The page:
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311 DIFFERENTIAL EFFECTS OF A HIGH-SALT DIET ON RENAL EXPRESSIONS OF AT1 RECEPTOR, NAD(P)H OXIDASE, COX-1, COX-2, SOD, GPX, MCP-1, AND PAI-1 IN SALT-SENSITIVE AND -RESISTANT RATS.
  1. G. Chandramohan1,
  2. Y. Bai2,
  3. K. Norris1,
  4. N. D. Vaziri2
  1. 1Charles R. Drew University of Medicine and Science, Los Angeles, CA
  2. 2University of California, Irvine, Irvine, CA.

Abstract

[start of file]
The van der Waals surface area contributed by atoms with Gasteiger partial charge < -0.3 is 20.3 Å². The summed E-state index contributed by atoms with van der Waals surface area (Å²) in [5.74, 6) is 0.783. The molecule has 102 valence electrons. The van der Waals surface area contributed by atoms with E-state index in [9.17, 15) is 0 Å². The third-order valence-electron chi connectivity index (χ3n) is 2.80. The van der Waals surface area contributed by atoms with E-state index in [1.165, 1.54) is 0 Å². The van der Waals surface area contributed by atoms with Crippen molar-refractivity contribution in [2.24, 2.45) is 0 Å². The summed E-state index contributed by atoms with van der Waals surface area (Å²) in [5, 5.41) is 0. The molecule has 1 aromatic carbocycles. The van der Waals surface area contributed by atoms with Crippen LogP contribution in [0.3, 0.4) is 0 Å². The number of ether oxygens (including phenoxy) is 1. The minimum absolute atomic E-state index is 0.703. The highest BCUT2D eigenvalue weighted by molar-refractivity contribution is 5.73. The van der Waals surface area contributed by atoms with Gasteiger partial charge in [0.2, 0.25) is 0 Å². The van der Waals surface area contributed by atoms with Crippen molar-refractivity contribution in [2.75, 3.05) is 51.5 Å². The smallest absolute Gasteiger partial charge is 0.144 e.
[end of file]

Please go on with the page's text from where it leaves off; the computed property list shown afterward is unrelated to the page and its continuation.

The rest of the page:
Chronic consumption of a high-salt diet causes hypertension (HTN) and renal injury in Dahl salt-sensitive (DSS), but not salt-resistant (DSR) rats. These events are, in part, mediated by oxidative stress and inflammation in the kidney and cardiovascular tissues. Local activation of AT1 receptor plays an important role in the pathogenesis of oxidative stress and inflammation in hypertensive disorders. However, systemic renin-angiotensin system is typically depressed in salt-sensitive HTN. It is of note that circulating and tissue renin-angiotensin systems operate independently. Since renal tissue angiotensinogen is reportedly elevated in hypertensive DSS rats, we hypothesized that differential response to high-salt diet in DSS versus DSR rats may be related to dysregulations of intrarenal AT1 receptor and factors involved in inflammation and reactive oxygen species production. Subgroups of DSS and DSR rats were fed a high-salt (8% NaCl) or low-salt (0.03% NaCl) diet for 2 weeks. DSS rats consuming a regular diet exhibited significant increases in AT1 receptor and COX-2 abundance in the kidney. High-salt intake resulted in marked HTN, proteinuria, and up-regulations of P22phox, MCP-1, and PAI-1, as well as further rises in AT1 receptor and COX-2 abundance in the DSS but not the DSR rat kidneys. Among animals fed a low-salt diet, glutathione peroxidase (GPX) was significantly lower in the DSS compared with DSR kidneys. Consumption of a high-salt diet raised kidney GPX in DSR but not DSS rats and lowered kidney CuZn SOD in DSS rats. Thus, high-salt intake results in up-regulations of AT1 receptor, COX-2, NAD(P)H oxidase, MCP-1, and PAI-1 and down-regulations of key antioxidant enzymes, GPX and CuZn SOD, in DSS rats. These events can contribute to oxidative stress, inflammation, and tissue damage in the DSS kidney.

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